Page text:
Changes to University Corners get initial OK
Published: Thursday, January 3, 2013 at 10:15 p.m.
Last Modified: Thursday, January 3, 2013 at 10:15 p.m.
Proposed changes to the long-planned and long-stagnant University Corners development received initial approval from the City Commission on Thursday evening.
Nearly a decade after the mixed-use development spanning several blocks northwest of the corner of University Avenue and 13th Street was first proposed, Miami-Dade developer the Swerdlow Group has entered the picture with plans to resurrect the project and potentially start construction by summer.
On Thursday, the City Commission voted 6-0 (Commissioner Susan Bottcher was absent) to have staff prepare ordinances for future consideration that would implement the developer's requested changes to prior zoning and land-use approvals for the project.
The most significant change sought is an increase in the allowable building height from eight stories and 95 feet to 10 stories and 110 feet.
The developers also seek the following changes:
- An increase from 247 condominiums and 243 hotel/condo units to 500 apartments or condominiums and a 250-room hotel.
- An increase in the square footage of a parking garage from 350,000 square feet to 380,000 and the number of parking spaces from 1,000 to 1,200.
- An increase in the total building area, including the garage, from 1.185 million square feet to 1.33 million. The building itself would increase from 665,000 square feet to 950,000.
- A decrease in retail square footage from 115,000 to 100,000.
David Coffey, the Gainesville-based land-use attorney representing the developers, said tax incentives also will be sought through the city's Community Redevelopment Agency. Coffey said the developers will request that the city adhere to a 2005 approval of up to $37 million in tax reimbursements.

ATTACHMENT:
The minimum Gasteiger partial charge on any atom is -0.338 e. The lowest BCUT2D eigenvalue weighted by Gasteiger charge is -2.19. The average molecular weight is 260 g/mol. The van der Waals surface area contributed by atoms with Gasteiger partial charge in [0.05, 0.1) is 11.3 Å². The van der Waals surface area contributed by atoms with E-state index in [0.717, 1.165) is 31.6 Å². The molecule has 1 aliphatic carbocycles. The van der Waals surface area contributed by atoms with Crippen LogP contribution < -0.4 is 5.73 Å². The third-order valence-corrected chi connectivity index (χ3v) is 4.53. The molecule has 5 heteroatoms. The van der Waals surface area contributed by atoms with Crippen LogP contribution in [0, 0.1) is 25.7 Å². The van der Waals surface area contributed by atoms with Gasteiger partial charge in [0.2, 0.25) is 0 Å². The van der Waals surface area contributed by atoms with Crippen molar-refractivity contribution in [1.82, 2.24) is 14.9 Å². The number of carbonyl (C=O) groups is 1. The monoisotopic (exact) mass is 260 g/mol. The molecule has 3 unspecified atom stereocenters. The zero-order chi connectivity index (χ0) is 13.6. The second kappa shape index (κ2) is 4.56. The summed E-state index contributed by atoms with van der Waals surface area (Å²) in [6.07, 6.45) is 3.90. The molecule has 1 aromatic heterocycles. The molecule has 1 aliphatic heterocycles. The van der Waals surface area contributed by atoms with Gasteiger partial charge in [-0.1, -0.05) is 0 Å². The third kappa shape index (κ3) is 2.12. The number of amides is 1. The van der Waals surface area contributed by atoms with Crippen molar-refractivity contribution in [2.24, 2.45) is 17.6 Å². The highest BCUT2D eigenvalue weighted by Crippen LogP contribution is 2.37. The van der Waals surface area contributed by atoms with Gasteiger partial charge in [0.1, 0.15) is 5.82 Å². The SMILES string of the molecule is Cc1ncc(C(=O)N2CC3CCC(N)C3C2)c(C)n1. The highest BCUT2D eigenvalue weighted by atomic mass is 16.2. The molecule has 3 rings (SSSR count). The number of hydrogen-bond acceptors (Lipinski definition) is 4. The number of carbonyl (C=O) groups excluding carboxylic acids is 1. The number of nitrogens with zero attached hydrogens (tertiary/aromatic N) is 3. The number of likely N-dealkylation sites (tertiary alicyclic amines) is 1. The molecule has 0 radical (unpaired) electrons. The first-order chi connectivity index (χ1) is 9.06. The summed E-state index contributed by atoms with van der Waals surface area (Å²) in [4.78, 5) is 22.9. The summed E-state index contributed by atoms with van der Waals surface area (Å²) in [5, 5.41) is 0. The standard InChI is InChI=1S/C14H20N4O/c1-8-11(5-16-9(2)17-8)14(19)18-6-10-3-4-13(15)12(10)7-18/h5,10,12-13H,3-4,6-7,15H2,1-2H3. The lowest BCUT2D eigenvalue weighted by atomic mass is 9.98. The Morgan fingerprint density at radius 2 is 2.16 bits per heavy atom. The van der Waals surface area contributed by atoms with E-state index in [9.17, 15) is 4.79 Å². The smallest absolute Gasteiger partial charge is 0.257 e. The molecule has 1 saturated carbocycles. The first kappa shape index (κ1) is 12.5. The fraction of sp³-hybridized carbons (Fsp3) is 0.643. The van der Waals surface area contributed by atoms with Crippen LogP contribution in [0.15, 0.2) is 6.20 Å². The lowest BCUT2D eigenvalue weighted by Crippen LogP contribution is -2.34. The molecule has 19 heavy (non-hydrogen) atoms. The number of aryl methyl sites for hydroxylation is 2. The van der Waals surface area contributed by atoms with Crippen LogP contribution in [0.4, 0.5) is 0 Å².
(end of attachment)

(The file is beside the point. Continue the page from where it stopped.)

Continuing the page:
"The only way the project can work is with a continuation of the commitment already made to the project," Coffey said.
The request would be for a long-term refund of 90 percent of the property tax revenues that the development would generate for the city's College Park University Heights CRA.
Coffey said planned upgrades to the building facade as well as the planting of trees along Northwest 13th and University and the construction of a colonnade along the sidewalk hinge on the tax incentives.
The requested height increase has drawn some concerns from residents of the University Park neighborhood to the north and west, who feel the taller building would not mesh with their nearby residential area.
At their early December meeting, some members of the University Park Neighborhood Association raised those concerns. Some sent emails to commissioners and one resident spoke in opposition Thursday.
At the Dec. 20 City Commission meeting, a representative of the Holiday Inn Gainesville-University Center, the six-story hotel across Northwest 13th Street from the University Corners site, also opposed increasing the building height.
Coffey has said the two additional stories were sought to add more apartments or condominiums and make the project more financially feasible.
Some adjacent property owners did not express opposition.
"You heard of karma? We accept this as inevitable," said Carl Woodham, the chaplain of the Krishna House, which is west of the site.
Woodham said his group felt the project was good for Gainesville and the Krishna House was mulling moving to open up its site for redevelopment.
In an interview last week, University Park resident Stephen Packard said he feels the Gainesville condominium and apartment markets are flooded and there is no need for the city to offer tax incentives to add more units.
"I am concerned, particularly if the city is subsidizing it, about the building of more apartments or condos," he said.
The next steps after Thursday are two public hearings on the ordinances for both the requested zoning and land-use changes.
Seated as the CRA, commissioners also will consider the requested property tax reimbursements.
More detailed traffic studies still loom as well as a decision on the payment the city will require from the developer for transit enhancements and transportation improvements.
Commissioner Todd Chase said traffic is one issue he plans to track moving forward, since University Corners represents a "huge project" at a busy intersection.